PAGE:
bjkeefe
02-28-2009, 08:17 AM
The only real effect of this resolution will be the opposite of its authoritarian authors' intent: they will either be ignored, or generate a backlash counterproductive to their intent in passing it.

I don't believe this. There are certainly people serving jail time now for blasphemy all over the world.

In case you missed it, one of the Johann Hari columns I linked to below (http://bloggingheads.tv/forum/showthread.php?p=105223#post105223) contained a link to another story (http://www.independent.co.uk/news/world/asia/editor-arrested-for-outraging-muslims-1607256.html) in The Independent, which begins as follows.

The editor and publisher of a major Indian newspaper have been arrested for "hurting the religious feelings" of Muslims after they reprinted an article from The Independent. Ravindra Kumar and Anand Sinha, the editor and publisher of the Kolkata-based English daily The Statesman, appeared in court yesterday charged under section 295A of the Indian Penal Code which forbids "deliberate and malicious acts intended to outrage religious feelings".

Sections of central Kolkata have been paralysed by protests for much of the past week after The Statesman republished an article by The Independent's columnist Johann Hari. Titled "Why should I respect oppressive religions?", the piece was originally printed in The Independent on 28 January. In it, Hari said he believed the right to criticise any religion was being eroded around the world.

The Statesman, a highly respected liberal English-language daily, reprinted the article on 5 February, causing a major backlash among a small group of Muslims who felt that the piece slighted the Prophet Mohamed and insulted their religion. Peaceful protests were held outside The Statesman's offices at the weekend but by Monday, demonstrations had turned violent. Angry crowds began blocking roads, attacking police and calling for the arrest of the article's author and the newspaper's publisher and editor. On Monday and Tuesday police used baton charges to try to disperse crowds and more than 70 protesters were arrested.

To emphasize: this happened in India.

I also have a sense, largely developed from listening to Pat Condell (http://www.youtube.com/user/patcondell), that the UK is at a place right now where agitation by some members of their Muslim community has, from time to time, produced a pronounced dampening effect on free speech. Certainly the Geert Wilders episode (link (http://bjkeefe.blogspot.com/2009/02/otm-reacts-to-geert-wilders-news.html) repeat) demonstrates this.

Here's something else (http://www.washingtontimes.com/news/2009/feb/02/a-free-speech-killer/) to consider:

Another of America's leading First Amendment lawyers, Marc Stern, co-executive director of the American Jewish Congress, makes a crucial point: If this approach to "defamation of religion" were to become a crime under international law (under the impetus of the U.N. resolution), "nations would be able to seek extradition and trial abroad of persons who make statements critical or offensive to one or all faiths anywhere in the world."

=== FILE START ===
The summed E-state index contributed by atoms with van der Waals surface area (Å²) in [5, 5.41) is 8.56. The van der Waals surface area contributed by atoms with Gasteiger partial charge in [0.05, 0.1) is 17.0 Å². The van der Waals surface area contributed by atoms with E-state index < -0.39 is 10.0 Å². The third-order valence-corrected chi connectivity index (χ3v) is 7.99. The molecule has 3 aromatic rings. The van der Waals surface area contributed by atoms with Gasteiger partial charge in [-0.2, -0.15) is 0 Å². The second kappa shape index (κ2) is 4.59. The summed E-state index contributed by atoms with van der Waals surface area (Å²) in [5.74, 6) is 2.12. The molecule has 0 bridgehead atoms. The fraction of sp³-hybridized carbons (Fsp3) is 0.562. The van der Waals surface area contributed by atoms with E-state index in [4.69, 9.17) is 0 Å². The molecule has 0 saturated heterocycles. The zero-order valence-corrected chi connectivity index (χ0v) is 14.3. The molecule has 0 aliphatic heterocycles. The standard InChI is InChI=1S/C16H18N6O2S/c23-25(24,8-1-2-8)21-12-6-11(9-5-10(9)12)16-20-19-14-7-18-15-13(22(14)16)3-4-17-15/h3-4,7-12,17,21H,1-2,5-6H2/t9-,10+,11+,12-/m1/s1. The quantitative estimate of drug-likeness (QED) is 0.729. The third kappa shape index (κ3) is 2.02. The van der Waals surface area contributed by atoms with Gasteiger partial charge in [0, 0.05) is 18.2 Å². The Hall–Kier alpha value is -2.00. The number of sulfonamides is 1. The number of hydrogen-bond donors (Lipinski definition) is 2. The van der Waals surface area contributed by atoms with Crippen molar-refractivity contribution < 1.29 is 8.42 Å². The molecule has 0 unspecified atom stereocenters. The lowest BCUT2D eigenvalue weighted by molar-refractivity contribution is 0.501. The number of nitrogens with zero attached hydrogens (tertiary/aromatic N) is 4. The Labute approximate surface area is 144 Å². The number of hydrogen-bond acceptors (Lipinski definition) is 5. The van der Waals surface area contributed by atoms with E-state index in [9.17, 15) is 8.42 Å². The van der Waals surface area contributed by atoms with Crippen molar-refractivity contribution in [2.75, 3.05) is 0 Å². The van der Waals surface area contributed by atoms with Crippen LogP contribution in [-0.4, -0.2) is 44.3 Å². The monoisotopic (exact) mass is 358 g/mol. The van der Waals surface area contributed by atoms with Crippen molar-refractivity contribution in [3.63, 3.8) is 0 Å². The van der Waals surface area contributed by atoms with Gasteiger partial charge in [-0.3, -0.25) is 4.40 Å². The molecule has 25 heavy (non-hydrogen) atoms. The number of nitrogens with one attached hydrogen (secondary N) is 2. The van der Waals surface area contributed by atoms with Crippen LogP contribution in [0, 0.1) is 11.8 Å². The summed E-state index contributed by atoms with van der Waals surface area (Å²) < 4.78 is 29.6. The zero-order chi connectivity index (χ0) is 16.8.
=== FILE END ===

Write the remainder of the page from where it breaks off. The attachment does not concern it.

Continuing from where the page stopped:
So, to Twin, I'd say this UN resolution will not be ignored. Instead, there are two things that I worry about regarding this UN resolution:

(1) It might add weight to religious groups in democracies that seek to inhibit criticism of religion. This, in turn, may lead to governments erring in their favor every time a specific kerfuffle flares up, since most politicians are motivated by things like fear of being blamed for not preventing violence and fear of being called intolerant of religious beliefs, and they are largely immune to considerations of long-term cumulative effects of decisions they make to get through a given day.

(2) The push to get the UN to adopt it will provoke far-right groups to react to it, further aggravating tensions. Indeed, it already seems to have done this.

This may be a stretch, but I also wonder about the possibility that Christianist groups, particularly in the US, will latch onto this resolution and use it as a club against people who speak out against them. You say elsewhere that people in the US will never stand for an abrogation of our First Amendment rights, and certainly I agree that we're not going to see any sweeping restrictions put in place overnight. However, there might well be efforts to chip away at the edges, and even if these efforts do not result in laws being passed, they can have a chilling effect on social norms and mainstream discourse.

Granted, this is largely speculation on my part. But it seems to me the time to speak up is now, not later, just in case any of my dark forebodings have merit. And in any case, the very idea that criticism of religious belief ought to be prohibited is inherently wrong-headed, so it ought to be opposed on principle alone.

As Johann Hari said (http://bjkeefe.blogspot.com/2009/02/freedom-of-speech-means-especially.html):